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Suozzi

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Representatives Thomas Suozzi (D-NY-3) and Peter King (R-NY-2) have introduced bipartisan legislation to reverse the impact of last year’s tax overhaul, which eliminated the deduction of state and local taxes from federal filings. If passed, people who live in high-salary, high-tax areas, such as Long Island would regain write-offs plus other benefits. 

“The SALT cap was particularly unfair to Long Islanders and New Yorkers because they already subsidize other states by paying $48 billion more into the federal government than we receive back,” Suozzi said in a statement. “It is a tax on taxes already paid, and it hits the homeowners whose local taxes fund police, firefighters and other services.” 

The legislation, called the Restoring Tax Fairness for States and Localities Act, would eliminate the marriage penalty by doubling the cap to $20,000 for joint filers for 2019 and would fully restore state and local tax (SALT) deductions for 2020 and 2021. 

The cost of the plan would be fully offset by returning the top individual tax rate from 37 percent, back to 39.6 percent, the number prior to the GOP tax bill of 2017.   

Suozzi’s district includes parts of Queens and extends into Nassau and Suffolk counties, mainly along the North Shore and includes parts of Kings Park.  In the region, more than 250,000 families reportedly have claimed the SALT deduction at an average rate of $18,300. Capping the deduction has cost Long Islanders, and all New Yorkers, billions in additional taxes, according Suozzi. In fact, Suozzi reports that the average SALT burden statewide is above the $10,000 cap in 52 of 62 counties.

“Eliminating deductions for local and state taxes will have a devastating effect on New York. We give far more to Washington than we get back. For every dollar we give, we get $0.79 back. That’s a $48 billion shortfall and hurts our middle-class Long Islanders. This legislation is critical,” Rep. King said in a statement.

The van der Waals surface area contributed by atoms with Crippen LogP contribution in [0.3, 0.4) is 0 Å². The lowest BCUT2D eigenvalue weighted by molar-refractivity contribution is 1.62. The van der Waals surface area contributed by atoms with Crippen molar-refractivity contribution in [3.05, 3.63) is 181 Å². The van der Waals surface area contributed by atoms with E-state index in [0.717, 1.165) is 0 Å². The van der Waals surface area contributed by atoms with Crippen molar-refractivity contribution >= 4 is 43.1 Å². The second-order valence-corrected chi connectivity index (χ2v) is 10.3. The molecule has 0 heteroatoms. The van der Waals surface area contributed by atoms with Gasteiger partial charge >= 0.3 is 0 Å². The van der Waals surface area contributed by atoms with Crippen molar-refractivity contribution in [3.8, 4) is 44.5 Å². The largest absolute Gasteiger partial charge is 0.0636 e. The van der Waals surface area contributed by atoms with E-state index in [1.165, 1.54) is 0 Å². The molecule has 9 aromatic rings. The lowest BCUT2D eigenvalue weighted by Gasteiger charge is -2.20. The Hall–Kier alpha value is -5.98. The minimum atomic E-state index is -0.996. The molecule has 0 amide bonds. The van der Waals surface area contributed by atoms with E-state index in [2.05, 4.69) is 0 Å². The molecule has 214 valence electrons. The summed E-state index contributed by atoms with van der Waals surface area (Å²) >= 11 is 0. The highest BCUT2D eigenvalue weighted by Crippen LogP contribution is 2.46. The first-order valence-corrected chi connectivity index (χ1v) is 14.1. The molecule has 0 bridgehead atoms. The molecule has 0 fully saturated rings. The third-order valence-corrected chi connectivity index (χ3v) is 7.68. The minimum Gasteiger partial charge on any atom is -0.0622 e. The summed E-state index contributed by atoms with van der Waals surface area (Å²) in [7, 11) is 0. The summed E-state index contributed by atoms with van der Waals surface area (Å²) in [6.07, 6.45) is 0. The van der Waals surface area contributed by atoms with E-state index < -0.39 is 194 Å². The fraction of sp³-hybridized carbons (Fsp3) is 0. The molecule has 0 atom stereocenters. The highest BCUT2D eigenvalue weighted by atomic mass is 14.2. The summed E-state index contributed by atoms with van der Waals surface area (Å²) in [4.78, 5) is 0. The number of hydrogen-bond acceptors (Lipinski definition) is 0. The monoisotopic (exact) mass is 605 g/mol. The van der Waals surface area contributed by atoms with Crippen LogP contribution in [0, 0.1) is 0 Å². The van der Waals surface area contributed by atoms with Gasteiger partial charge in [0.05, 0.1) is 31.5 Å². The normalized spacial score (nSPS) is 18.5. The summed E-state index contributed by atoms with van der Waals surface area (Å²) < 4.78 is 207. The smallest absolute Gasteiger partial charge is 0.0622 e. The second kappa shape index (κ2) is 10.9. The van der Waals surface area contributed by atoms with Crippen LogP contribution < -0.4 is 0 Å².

Some elected officials are skeptical of the legislation. 

Earlier this year, Rep. Lee Zeldin (R-NY-1) introduced legislation that would fully reinstate SALT reductions and also close previously unaddressed loopholes. He said he prefers that to raising the individual tax rate. 

“The issue Congressman Zeldin has with this new proposal by Representative Suozzi and others is that it permanently raises the 37 percent individual tax rate to 39.6 percent and only temporarily makes changes to the SALT deduction until 2021,” said Katie Vincentz, Zeldin’s spokesperson. 

Zeldin, Vincentz said, would be happy to work with Suozzi and King to fix the current proposal and reiterated that the legislation Zeldin introduced would permanently reinstate the deduction without raising individual income taxes.

The Restoring Tax Fairness for States and Localities Act was approved in the House Committee on Ways and Means Dec. 10. 

“In the midst of all the battles in Washington, D.C., I know that my constituents on Long Island want tax fairness. The 2017 cap on SALT broke a century-old agreement. A covenant to protect state and local government and my bill restores that protection, it restores that covenant, and it restores fairness as well,” said Suozzi. “I thank Chairman Neal and the Ways and Means Committee for passing my bipartisan legislation and I hope it will be passed by the House of Representatives in short order.”

Gun control activist Linda Beigel Schulman speaks next to a picture of her son Scott. Photo by David Luces